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Arts & Erotica

How to support erotic artists

The spirit of Tom of Finland lives on.

Tom of Finland (image supplied)
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The Tom of Finland Art and Culture Festival is an annual presentation from the Tom of Finland Foundation.

At its most recent edition of the festival, the Foundation focused on the art of collecting — part of its mission to preserve, protect, and promote erotic art.

Here’s a selection of some of the artists featured in the festival.

Andy Warhol (image supplied)
Andy Warhol (image supplied)
Justin Olerud (image supplied)
Justin Olerud (image supplied)
Mike Kuchar (image supplied)
Mike Kuchar (image supplied)
Don Joint (image supplied)
Don Joint (image supplied)
John Blackburn (image supplied)
John Blackburn (image supplied)
Oliver Sarley (image supplied)
Oliver Sarley (image supplied)
Gio Black Peter (image supplied)
Gio Black Peter (image supplied)
Slava Mogutin (image supplied)
Slava Mogutin (image supplied)
Bruce LaBruce (image supplied)
Bruce LaBruce (image supplied)
Josh Paul Thomas (image supplied)
Josh Paul Thomas (image supplied)
Josh Paul Thomas (image supplied)
Josh Paul Thomas (image supplied)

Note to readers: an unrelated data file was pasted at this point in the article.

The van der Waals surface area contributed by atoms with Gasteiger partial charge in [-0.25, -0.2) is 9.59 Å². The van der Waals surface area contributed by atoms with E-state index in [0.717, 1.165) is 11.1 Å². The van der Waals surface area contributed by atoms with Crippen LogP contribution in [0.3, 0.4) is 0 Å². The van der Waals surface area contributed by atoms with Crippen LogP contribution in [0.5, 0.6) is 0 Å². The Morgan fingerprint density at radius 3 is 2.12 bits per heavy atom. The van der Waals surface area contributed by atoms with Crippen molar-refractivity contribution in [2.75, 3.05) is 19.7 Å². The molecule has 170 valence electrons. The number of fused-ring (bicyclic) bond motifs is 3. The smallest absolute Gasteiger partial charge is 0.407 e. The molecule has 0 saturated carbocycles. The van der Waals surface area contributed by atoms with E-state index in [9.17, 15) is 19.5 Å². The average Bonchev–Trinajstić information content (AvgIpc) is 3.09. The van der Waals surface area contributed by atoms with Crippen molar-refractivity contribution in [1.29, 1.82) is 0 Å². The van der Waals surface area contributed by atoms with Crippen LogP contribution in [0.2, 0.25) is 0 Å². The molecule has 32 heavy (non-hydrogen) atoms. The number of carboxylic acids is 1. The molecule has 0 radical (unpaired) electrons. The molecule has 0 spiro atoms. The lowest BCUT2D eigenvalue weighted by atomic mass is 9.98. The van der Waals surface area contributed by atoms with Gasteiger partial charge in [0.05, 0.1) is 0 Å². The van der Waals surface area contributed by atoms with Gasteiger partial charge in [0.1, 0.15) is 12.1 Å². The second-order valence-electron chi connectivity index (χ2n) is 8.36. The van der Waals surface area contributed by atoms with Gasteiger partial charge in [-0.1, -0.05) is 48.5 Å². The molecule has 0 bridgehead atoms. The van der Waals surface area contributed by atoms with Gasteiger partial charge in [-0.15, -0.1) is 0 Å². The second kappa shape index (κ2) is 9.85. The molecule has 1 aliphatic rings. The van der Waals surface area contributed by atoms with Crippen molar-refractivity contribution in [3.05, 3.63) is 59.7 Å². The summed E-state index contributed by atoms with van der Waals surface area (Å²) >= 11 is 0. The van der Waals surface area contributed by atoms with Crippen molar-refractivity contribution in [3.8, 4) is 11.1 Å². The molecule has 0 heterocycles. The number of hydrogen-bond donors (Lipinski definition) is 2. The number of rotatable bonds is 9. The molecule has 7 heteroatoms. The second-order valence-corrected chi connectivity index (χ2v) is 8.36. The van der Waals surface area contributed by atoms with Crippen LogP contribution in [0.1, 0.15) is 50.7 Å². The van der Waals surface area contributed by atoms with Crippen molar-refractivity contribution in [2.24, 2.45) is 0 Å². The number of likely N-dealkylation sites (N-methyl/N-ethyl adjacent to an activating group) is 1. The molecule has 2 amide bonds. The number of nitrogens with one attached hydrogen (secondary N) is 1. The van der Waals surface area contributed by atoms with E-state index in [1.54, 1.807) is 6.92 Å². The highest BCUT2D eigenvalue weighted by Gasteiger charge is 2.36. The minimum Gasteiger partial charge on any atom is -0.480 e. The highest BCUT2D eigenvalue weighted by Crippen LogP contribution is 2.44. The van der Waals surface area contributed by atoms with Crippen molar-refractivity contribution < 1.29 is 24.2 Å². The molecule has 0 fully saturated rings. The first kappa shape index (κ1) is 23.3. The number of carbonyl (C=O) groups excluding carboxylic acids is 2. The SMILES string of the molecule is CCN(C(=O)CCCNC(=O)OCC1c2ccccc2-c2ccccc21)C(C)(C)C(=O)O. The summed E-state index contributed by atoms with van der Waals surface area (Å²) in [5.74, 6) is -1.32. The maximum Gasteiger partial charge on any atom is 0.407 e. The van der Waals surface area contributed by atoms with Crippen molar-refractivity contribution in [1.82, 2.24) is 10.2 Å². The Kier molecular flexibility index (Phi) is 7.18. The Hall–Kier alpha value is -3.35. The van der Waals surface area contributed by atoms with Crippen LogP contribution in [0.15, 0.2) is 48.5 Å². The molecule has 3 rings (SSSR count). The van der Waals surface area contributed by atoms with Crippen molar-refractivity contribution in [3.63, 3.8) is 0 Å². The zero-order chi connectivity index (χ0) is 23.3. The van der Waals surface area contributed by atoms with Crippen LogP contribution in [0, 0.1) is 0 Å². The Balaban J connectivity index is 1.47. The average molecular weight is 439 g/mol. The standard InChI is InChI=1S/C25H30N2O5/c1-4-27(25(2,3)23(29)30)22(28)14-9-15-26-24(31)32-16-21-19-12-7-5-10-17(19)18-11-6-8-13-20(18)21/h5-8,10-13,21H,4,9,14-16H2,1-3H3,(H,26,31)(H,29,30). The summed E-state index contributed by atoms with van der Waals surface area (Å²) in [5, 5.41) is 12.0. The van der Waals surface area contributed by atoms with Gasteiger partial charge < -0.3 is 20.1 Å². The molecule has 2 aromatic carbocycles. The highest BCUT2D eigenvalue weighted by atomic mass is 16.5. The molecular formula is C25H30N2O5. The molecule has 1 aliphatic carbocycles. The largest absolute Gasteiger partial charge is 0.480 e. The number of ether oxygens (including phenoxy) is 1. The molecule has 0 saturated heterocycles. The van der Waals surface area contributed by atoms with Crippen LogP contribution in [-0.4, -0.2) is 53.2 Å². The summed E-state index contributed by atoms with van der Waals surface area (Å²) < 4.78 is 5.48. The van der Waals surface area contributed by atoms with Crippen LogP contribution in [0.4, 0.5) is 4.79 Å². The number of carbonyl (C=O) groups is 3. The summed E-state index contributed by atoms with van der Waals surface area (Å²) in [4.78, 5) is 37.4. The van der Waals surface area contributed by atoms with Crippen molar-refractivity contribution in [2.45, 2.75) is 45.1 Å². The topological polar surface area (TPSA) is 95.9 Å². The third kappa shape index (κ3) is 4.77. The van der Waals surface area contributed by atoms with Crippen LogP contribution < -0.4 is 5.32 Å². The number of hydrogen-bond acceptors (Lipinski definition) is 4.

Hector Silva (image supplied)
Hector Silva (image supplied)
Brad Rader (image supplied)
Jeremy Lucido (image supplied)
Jeremy Lucido (image supplied)
Stefan Pinto (image supplied)
Stefan Pinto (image supplied)
Stefan Pinto (image supplied)
Stefan Pinto (image supplied)
Michael Kirwan (image supplied)

Read more from Gareth Johnson

Arts & Erotica

Japanese masculinity defined by art

Bara is the kind of #gaygeek anime art we can really get into.

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Photo: @musclebaracigars

I’m a bit obsessed with the style of graphic art from Japan known as Bara.

Bara is a genre of the manga art-form that focuses on sex between men.

Its origins can be traced back to the early 1950s, when magazines in Japan — such as Adonis — began to focus on gay art and content.

A rough training session between a master and his student | Photo: @shiro_usagi_kurona

While Bara can vary in its style, generally it features masculine men that you could categorise as muscle-bears.

Some of the leading creators of Bara include Gengoroh Tagame — published in the magazine G-men — and Susumu Hirosegawa.

I guess you could describe Bara as the Japanese equivalent of Tom of Finland.

Anyway, it’s hot.

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